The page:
TRANSLATION: MEMPHIS 

TRANSLATION: MEMPHIS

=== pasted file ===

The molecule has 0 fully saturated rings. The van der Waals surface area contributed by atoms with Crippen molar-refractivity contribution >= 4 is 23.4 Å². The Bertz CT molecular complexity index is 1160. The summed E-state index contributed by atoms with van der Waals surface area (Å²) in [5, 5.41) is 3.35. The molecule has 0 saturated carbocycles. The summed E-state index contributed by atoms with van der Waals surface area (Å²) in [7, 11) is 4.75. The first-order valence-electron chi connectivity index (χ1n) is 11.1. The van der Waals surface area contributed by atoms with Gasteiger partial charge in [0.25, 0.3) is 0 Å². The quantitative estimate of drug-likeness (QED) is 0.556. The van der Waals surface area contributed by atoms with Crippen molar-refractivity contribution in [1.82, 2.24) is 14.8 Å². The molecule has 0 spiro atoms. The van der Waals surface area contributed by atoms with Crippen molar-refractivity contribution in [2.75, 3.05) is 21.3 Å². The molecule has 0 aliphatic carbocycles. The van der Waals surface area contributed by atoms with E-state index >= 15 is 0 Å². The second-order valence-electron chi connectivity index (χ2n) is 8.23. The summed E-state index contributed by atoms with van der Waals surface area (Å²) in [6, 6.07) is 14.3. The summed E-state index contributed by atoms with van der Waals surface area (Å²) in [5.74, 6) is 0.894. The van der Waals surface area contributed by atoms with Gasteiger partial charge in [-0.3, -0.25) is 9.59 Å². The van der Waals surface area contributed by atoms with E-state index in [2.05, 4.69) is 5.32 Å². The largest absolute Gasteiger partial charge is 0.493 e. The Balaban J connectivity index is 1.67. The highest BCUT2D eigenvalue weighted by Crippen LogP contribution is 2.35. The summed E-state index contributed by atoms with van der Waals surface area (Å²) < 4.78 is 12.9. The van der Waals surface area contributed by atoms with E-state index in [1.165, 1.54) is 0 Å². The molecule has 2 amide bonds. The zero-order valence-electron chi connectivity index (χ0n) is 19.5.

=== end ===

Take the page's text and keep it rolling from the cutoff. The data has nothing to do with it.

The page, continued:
AN ACCEPTABLE EXCEPTION? There’s a fine line, it seems, between preserving aspects of a city’s history and trampling upon provisions intended to protect a citizenry’s freedom. Or so it seems at the moment, here in Memphis. A debate is currently raging over the logistics of just when, not to mention if, it’s appropriate to designate city funds to preserve a religious structure. Two lawsuits are now pending over the legality of a proposed $300,000 worth of grants, designated to restore two historical Black churches here in Memphis. Said churches include the First Baptist Beale Street and the Clayborn-Ball Temple AME church at Hernando and Pontotoc. The debate began several weeks ago when the aforementioned contribution was added to the city’s capital budget. The complicating factor in what might otherwise be a cut and dry case is whether said structure’s relationship to an historical era, specifically the civil rights era, can deem worthy an exception to laws intended to prevent the enforcement of a certain set of beliefs an acceptable exception. Try saying that ten times fast. On the one hand, I can understand the arguments against the grant. We are all too aware of the dangers of legislated spirituality. But in spite of the inherent legitimacy of that tenet of American freedom, the separation of church and state, we might be remiss in allowing the structures under scrutiny to crumble away into the netherworld of the forgotten past. The First Baptist Church Beale Street was the first brick church in Memphis built by and for Black worshippers, erected in the late-nineteenth century. The Clayborn-Ball Temple AME church, also erected in the late 1800’s, was the starting point for what turned out to be Martin Luther King Jr.’s last march before his murder in 1968. As such, it raises the question of whether there isn’t a reason they say there are exceptions to every rule. Is it not challenging enough that we have to live down the legacy of playing host to the assassination to one of the twentieth century’s most significant figures? It would serve us well to consider the message we might send to the rest of the nation if we allow the starting point of one of our contemporary history’s most important last stands to degrade to the point of being razed. This is especially worthy of some careful thought in light of the image-building going on here in Memphis. We are actively attempting to attract and retain creative talent based on our being a progressive urban center. But isn’t it the complexity, the struggles and victories of our past, that have gotten us this far? History is a funny thing--often painful to remember. And yet, what are the risks we run when we forget? In spite of the legal implications, in spite of the fact that the philosophy behind the separation of that secular and otherwise is intended to prevent the legislation of one’s beliefs, it doesn’t sound so progressive to allow one of the cornerstones of our city’s history to fade away. Of course, this isn’t an issue for which there’s an easy answer. It’s complicated, just as the era in which King staged his Poor People’s Campaign was complicated. But much like King’s cause, perhaps, complications don’t always imply that there isn’t something worth standing up for. Or in this case, maybe, something that should remain standing. As the citizens of Memphis we should, if nothing else, give this matter a bit of thought before making a decision that might be irreversible. Once something’s gone, you can’t get it back. And that, it seems, is something we should know all too well.

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